When would someone actually use present tense in real life? I don't know anyone who would say 'we go to the store'...sorry if this isn't the right place for the question, but I didn't know where else to ask it.
The thing to learn here is that Spanish often uses the present tense to express the present participle (the -ing form) but students of Spanish have a hard time with this and tend to incorrectly overuse the Spanish -ndo form where the present tense conjugation is called for.
If you spend some time around a Spanish speaker who doesn't speak English very well you'll notice them say "I go to the store" when they mean "am going", because the same construction would be used in Spanish to express both ideas.
In Spanish, Estar + the -ando or -iendo (-ing in English) is used for actions in progress. For example, in English we might ask "what are you doING tomorrow?" And we might get the answer "I'm watchING a movie with my friend". This wouldn't occur in Spanish, because the action is not in progress. ¿Qué vas a hacer mañana? Voy a ver una película con mi amigo. Even ¿Qué haces mañana?, but not ¿Qué estás haciendo mañana?
In isolation, that's true. "We go to the store" would be an odd sentence. But in context, it's not at all odd. For example: "On Tuesdays, we go to the store." ...or... "We go to the store when we need more more food."
I treat most of what I see here as phrases, sentence fragments, or generally incomplete or out of context ideas. It makes life a lot easier because you're not constantly trying to figure out why someone would ever say some odd sounding phrase.
Simple Present is mostly used to state facts. If I ask, "Do you exercise?" and you're a Gym person, you may reply in Present tense with "Yes, I go to a Gym," (a fact about you). You can't use the "-ing" form because you're not going at present.
A more accurate translation would be: "We are going to the store." It is happening right now. Caminamos = We are walking. Yo como = I am eating.
It would be very useful if there was a tab for conjugating the past tense of each verb as well as the present. Perhaps in the future?
I really like the book, "501 Spanish Verbs" by Christopher Kendris, Ph.D. and Theodore Kendris, Ph.D. Barron's Educational Series. It's a great reference book for verbs.
In English, oddly, we don't use the present tense to talk about what we are doing now. We use the present tense for habitual actions and to talk about things that are always true. Habitual: I always brush my teeth at night before going to bed. Fact: The sun rises in the east.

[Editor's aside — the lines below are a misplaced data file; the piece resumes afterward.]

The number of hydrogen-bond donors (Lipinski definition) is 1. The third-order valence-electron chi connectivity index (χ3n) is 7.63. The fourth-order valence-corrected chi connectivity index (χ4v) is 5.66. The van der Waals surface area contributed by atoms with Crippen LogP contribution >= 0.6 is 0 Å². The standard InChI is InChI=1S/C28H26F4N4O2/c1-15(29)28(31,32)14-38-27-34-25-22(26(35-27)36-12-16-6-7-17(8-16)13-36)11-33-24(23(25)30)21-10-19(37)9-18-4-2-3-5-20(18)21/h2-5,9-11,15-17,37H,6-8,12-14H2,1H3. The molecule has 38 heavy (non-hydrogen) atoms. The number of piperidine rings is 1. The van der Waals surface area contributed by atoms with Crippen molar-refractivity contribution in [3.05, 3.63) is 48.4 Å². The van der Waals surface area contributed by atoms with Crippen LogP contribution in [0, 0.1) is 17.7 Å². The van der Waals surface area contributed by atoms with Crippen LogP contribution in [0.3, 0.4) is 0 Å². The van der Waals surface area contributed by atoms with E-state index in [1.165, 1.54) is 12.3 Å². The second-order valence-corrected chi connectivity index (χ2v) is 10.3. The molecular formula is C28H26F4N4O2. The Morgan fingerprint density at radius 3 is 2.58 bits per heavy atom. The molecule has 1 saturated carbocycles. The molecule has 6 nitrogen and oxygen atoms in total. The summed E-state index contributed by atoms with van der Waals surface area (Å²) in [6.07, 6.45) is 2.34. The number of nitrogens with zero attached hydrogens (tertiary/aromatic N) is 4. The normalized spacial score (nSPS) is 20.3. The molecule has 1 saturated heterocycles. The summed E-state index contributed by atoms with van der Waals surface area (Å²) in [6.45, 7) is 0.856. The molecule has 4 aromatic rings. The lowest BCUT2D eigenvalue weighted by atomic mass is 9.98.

To talk about what one is currently doing we use the present progressive tense. Example: I am writing this comment, right now. :)
My buddy Google can help you find lots of web sites that will teach you about "English verb tenses".
The progressive tense is less formal, so we naturally prefer it when we talk, and our book sound much different than our speech. Other languages such as German do similar things.
The progressive tense is not less formal. It has its uses in both spoken and written language.
What's the difference between perfect, subjunctive and preterite with the past tense thing? I'm very new to this.
Present Perfect: Made with the infinitive to have and added to a past tense gerund. I.E., "I have gone to the park." In Spanish, you conjugate a form of haber and replace the last two letters of the infinitive with -ido, -ida, -idos, -idas, -ado, -ada, -ados, or -adas.
Subjunctive: This one is actually a mood in Spanish, not a tense. It shows that the action may or may not be happening. E.g., "If I were a polyglot, I wouldn't be here." I'm not going to type out all of the conjugations, but you can view them here: http://studyspanish.com/verbs/lessons/pressubj
Preterite: This is the most common form of past tense. E.g., "I read a book." Spanish conjugations are here (http://www.spanishdict.com/topics/show/60), but there are also a ton of annoying irregulars. You'll learn them as you go, though.
Does that help?